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What Is a Construction Bid?

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  • Written By: Mary McMahon
  • Edited By: O. Wallace
  • Last Modified Date: 27 July 2014
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A construction bid is a proposal from a construction company which outlines its qualifications to perform a job and provides information about how much money will be required to complete the job and how long the job will take. Many construction projects start with a construction bid in which the project organizer attempts to find the best construction company for the job, providing an opportunity for various companies to bid for the job. The company with the best bid will be awarded the contract for the project.

Construction bids can take a number of forms. Sometimes the bid is for an entire project, as in the case of a general contractor which submits a bid to construct a housing development. In other cases, the bid is from a subcontractor who will take care of part of a project, such as a stonemason who bids on a contract to build garden walls in the housing development example.

When a project is opened for bidding, contractors can get basic information about the project specifications, including architectural drawings, site information, and so forth, from the administrators of the project. Using this information, contractors can construct a bid based on their experience and beliefs about cost and time frame. Bidding may be sealed, which means that all bids are submitted blind and reviewed together, or it may be more open in nature. Sealed bidding is designed to discourage corruption and favoritism, and to prevent contractors from underbidding each other.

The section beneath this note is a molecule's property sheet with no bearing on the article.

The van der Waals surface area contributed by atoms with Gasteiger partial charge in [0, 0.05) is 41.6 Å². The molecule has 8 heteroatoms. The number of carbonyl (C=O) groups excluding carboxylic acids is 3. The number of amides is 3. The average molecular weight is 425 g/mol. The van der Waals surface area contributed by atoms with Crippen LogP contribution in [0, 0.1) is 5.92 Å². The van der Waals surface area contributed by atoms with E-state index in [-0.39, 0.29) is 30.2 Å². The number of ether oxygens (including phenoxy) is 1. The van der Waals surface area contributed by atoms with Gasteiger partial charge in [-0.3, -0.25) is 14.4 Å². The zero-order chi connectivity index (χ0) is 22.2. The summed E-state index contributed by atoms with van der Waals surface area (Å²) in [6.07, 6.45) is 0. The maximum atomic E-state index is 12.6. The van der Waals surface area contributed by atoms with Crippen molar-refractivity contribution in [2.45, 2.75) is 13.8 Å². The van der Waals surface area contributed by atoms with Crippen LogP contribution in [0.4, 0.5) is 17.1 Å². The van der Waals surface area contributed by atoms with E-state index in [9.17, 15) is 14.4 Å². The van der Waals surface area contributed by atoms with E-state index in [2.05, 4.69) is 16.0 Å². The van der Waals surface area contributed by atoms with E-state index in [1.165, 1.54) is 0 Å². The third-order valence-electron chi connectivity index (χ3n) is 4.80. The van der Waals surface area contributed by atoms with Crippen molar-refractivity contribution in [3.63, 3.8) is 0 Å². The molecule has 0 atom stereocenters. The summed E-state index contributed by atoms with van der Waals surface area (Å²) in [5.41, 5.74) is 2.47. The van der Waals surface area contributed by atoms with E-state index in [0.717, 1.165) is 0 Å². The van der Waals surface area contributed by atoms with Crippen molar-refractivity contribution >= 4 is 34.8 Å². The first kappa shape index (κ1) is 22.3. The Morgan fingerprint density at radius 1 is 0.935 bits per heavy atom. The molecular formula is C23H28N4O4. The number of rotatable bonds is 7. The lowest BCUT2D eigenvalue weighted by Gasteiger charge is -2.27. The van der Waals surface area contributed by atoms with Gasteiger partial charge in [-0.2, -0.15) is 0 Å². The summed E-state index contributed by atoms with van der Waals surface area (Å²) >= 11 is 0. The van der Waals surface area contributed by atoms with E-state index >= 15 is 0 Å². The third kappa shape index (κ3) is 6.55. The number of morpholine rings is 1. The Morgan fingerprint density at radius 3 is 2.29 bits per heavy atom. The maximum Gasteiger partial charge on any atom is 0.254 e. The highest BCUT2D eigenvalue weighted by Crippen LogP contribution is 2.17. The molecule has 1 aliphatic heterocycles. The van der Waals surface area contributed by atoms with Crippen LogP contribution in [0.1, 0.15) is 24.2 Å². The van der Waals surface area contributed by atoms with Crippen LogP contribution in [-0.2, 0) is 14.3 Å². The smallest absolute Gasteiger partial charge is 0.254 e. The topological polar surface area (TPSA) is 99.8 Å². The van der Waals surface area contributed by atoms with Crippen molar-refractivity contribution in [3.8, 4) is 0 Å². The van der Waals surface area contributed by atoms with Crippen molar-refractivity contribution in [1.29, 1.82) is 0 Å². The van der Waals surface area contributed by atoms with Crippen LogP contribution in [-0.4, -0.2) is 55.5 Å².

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Estimates in a construction bid can vary widely. A contractor who actively lies in a bid can be liable for legal penalties, but contractors can also underbid in good faith, underestimating rising materials prices, for example, or failing to anticipate problems which could delay the time frame of the job. This is why the construction bid for the lowest amount of money and the smallest possible time frame does not necessarily win the contract, as the person evaluating the bids may believe that another contractor has a more realistic image of the project, or more experience.

Specific formatting rules must be followed to submit a construction bid in many regions of the world, and information about how the bid should be formatted and submitted is usually available when organizations put out requests for construction bids. Busy construction companies may have a specialist on staff who focuses on writing bids, maintaining community contacts, and keeping up on potential projects of interest.

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